Tyre Care & Maintenance Guide
Maintaining proper air pressure is the single most important thing drivers can do for their tyres. In the space of just one month, a tyre can lose two pounds of air pressure.
It is important to check the air pressure of your tyres regularly to make sure your tyres are neither under- nor overinflated.
Underinflation is the worst enemy your tyre can have. It causes increased treadwear on the outside edges (or shoulders) of the tyre. It also generates excessive heat, which can reduce tyre life. Finally, it reduces your fuel economy by increasing rolling resistance — soft tyres make your vehicle work harder.
Overinflation is also detrimental to the tyre. Too much air pressure causes the centre of the tread to bear the majority of the car's weight, which leads to faster deterioration and uneven wear. Any kind of uneven wear will shorten the lifespan of your tyres.
To find the proper air pressure for your tyres, look in the vehicle owner's manual, on the sticker on the driver's side doorjamb or in the glove box. If you buy new tyres, be sure to learn the correct pressure from your tyre Retailer or the owner's manual of your vehicle. Check your pressure at least once a month, and use a high-quality air gauge.
Balance and Alignment
Having your tyres balanced and your vehicle properly aligned is important not only to the longevity of the tyre but also to the safety of the driver and to the performance of the car.
Unbalanced tyres cause road vibration, which can lead to driver fatigue, premature tyre wear (also known as cupping or dipping) and unnecessary wear to your vehicle's suspension. Tyres should be balanced when they are mounted on wheels for the first time or when they are remounted after a repair. They should be rebalanced at the first sign of a vibration or shimmy and should be balanced at least once a year, regardless.
A vehicle is said to be properly aligned when all suspension and steering components are sound and when tyre and wheel assemblies are running straight and true. Proper alignment is necessary for even treadwear and precise steering. Uneven front or rear tyre wear, or changes in your vehicle's handling or steering, can indicate misalignment.
The cost of keeping your tyres balanced and your vehicle properly aligned will more than pay for itself in tire mileage, performance and comfort.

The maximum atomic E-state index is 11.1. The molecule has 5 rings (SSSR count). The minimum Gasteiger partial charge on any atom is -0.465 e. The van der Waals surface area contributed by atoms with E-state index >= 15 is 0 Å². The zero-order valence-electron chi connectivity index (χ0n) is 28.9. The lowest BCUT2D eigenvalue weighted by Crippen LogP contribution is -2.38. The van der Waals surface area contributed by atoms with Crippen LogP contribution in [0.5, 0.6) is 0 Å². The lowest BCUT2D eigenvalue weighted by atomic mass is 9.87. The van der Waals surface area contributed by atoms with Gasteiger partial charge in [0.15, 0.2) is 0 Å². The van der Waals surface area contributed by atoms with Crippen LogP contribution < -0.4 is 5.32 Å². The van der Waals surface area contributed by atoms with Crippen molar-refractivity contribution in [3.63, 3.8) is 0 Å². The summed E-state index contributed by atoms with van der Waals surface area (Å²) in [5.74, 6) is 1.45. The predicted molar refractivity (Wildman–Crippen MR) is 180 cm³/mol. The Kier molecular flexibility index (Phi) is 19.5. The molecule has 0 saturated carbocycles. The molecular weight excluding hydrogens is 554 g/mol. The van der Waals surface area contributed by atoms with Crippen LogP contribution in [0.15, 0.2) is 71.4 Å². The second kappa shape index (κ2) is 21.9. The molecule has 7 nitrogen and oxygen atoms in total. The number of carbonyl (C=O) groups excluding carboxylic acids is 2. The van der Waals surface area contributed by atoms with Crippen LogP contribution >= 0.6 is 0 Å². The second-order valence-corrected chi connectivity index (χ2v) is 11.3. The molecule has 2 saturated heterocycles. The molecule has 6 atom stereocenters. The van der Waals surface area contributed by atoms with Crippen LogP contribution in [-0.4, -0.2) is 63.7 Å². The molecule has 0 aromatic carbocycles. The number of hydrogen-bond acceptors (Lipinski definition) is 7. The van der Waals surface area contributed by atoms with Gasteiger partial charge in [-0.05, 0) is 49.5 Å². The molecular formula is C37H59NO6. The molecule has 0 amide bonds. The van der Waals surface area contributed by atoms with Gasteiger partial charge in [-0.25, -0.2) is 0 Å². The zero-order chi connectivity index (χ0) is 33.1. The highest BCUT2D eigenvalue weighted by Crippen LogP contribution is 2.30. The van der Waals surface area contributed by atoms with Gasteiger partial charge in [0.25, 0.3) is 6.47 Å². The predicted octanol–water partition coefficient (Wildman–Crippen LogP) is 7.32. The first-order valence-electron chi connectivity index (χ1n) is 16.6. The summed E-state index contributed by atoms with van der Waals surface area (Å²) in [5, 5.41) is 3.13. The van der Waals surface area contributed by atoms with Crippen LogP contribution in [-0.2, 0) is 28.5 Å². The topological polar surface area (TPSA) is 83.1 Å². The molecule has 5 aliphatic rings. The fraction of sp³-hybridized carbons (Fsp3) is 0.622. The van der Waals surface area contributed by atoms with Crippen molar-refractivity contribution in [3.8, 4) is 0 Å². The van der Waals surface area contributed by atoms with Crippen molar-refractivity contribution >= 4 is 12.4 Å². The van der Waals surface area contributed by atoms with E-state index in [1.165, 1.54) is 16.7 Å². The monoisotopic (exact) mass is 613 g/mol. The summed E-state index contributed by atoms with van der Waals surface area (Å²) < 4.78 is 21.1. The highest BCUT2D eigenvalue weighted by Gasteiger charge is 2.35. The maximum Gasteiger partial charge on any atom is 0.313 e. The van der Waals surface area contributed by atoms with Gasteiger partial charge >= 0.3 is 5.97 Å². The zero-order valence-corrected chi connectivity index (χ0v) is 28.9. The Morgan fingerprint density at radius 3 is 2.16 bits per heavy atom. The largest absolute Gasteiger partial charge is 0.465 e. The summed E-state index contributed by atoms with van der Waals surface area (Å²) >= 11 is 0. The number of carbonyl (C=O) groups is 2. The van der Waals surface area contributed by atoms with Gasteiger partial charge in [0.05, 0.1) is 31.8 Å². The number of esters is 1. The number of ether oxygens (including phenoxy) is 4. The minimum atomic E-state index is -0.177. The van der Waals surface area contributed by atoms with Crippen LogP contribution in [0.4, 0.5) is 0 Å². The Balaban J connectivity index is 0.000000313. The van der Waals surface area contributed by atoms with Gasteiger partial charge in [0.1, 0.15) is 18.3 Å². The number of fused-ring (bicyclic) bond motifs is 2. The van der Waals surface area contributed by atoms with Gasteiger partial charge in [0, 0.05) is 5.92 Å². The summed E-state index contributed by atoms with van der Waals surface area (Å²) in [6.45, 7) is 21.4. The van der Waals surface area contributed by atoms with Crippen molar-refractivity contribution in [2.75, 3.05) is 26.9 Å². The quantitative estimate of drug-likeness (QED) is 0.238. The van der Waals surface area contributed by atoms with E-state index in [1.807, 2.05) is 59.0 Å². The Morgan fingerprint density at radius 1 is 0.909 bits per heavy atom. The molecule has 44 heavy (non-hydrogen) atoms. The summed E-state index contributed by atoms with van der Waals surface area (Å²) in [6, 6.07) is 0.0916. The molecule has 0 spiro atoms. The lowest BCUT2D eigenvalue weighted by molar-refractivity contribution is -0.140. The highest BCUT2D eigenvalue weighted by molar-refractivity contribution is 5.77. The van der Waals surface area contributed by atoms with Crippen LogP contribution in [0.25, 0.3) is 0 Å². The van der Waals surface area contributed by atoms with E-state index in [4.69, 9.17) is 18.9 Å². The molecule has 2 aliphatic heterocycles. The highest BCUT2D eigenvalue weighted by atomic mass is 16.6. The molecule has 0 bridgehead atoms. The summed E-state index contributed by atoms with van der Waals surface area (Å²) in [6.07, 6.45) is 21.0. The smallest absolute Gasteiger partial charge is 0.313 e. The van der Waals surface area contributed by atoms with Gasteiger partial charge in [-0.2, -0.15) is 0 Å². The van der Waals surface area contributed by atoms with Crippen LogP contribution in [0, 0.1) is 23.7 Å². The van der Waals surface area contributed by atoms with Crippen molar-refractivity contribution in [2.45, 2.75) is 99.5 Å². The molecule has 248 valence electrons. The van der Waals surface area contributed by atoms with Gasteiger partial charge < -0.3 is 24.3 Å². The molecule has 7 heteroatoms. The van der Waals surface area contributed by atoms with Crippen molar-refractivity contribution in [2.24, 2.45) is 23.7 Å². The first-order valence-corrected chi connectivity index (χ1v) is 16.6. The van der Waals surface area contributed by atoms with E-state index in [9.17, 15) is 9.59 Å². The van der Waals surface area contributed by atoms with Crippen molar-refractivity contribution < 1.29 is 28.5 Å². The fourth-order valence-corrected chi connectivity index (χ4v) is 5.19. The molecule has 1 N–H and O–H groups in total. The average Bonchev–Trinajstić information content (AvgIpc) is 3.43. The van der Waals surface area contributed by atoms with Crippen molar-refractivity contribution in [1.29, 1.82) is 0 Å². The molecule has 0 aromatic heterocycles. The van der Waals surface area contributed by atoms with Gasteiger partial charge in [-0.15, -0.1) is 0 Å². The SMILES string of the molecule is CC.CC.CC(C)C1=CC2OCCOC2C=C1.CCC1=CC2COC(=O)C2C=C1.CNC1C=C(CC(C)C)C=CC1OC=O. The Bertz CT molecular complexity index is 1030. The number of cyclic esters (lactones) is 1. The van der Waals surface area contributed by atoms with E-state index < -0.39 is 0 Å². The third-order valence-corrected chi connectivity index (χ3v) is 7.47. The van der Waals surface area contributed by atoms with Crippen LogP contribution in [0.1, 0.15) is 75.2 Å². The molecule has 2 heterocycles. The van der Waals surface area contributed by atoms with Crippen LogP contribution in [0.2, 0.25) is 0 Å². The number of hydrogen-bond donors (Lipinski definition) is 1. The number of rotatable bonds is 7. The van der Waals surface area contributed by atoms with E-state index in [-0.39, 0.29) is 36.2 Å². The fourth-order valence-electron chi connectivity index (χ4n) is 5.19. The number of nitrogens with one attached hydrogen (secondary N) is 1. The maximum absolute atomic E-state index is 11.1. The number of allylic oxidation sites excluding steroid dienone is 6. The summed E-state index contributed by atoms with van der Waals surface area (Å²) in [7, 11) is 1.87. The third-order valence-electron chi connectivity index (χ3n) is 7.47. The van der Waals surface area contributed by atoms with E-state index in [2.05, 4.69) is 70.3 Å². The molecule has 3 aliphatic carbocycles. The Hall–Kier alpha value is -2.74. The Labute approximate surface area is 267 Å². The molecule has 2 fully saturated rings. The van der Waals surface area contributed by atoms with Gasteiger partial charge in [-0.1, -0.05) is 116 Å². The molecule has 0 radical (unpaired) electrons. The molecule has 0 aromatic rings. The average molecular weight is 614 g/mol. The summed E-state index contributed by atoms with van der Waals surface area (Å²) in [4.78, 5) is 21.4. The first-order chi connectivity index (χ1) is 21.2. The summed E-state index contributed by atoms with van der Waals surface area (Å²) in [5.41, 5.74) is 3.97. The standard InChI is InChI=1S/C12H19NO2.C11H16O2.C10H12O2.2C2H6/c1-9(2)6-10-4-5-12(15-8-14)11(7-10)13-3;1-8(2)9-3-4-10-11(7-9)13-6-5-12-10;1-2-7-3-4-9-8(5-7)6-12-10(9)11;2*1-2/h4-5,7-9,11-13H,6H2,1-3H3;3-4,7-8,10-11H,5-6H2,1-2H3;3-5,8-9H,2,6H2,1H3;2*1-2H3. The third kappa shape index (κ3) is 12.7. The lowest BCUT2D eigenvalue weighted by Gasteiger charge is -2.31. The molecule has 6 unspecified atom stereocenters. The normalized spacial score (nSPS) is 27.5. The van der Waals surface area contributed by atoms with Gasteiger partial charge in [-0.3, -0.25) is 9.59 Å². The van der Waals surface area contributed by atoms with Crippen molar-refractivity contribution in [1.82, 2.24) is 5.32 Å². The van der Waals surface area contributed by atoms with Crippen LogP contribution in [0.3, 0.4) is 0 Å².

The weight of a vehicle is not evenly distributed to all four tyres. Therefore, regular rotation is necessary to maintain even treadwear and get the most out of your tyres.
There are several methods of rotation. For all-season tyres and most vehicles on the road, tyres from the rear axle are moved to the drive axle and crossed to opposite sides of the vehicle. The tyres from the drive axle are moved to the rear but remain on the same sides. This is known as the "modified X" pattern.
Tyres with "directional" design are rotated differently. In this case, all tyres remain on the same side of the vehicle and are rotated straight forward and straight back. For four-wheel-drive vehicles, it is recommended to switch all four tyres, both from side-to-side and in axle position.
Check your vehicle owner's manual for the manufacturer's rotation recommendations. If no rotation period is specified, tyres should be adjusted every 6,000 to 8,000 miles. Four-wheel-drive vehicles may require rotation more often. The first rotation of your tyres is the most important, and remember to adjust inflation pressures to the vehicle manufacturer's recommendations after every rotation.
Giving your tyres a good visual once-over can help you discover punctures or other visible signs of damage that may make replacement necessary. The next time you check the air pressure of your tyres, scan the treads for any sharp objects that may have punctured your tyres. Even if the puncture is not deep enough to flatten the tyre immediately, the cracking and pitting caused by smaller punctures can eventually worsen and lead to problems down the road.
Check the wear patterns on your treads as well. Excessive shoulder wear can indicate underinflation, while wear to the centre of the tread can mean overinflation.
Many tyres have treadwear indicator bars molded into the tread. When the tread is worn down to where you can see a solid bar of rubber across the width of the tread, it is time to replace your tyre.
It is crucial to know when it is okay to have a tyre repaired and when a tyre should be replaced. If a tyre loses its air pressure, it must be removed from the wheel for a complete internal inspection to be sure it is not damaged. Tyres that are run even a short distance while flat are often damaged beyond repair.
Most punctures, nail holes or cuts up to 1/4 inch can be repaired by trained technicians as long as the damage is confined to the tread. DO NOT repair any sidewall puncture or tyres with tread punctures larger than 1/4 inch. Also, never repair tyres which are worn below 1/16 inch of tread depth. Most tyre repairs should be handled by trained professionals. Be sure that your spare tyre is inflated to the proper pressure and properly maintained.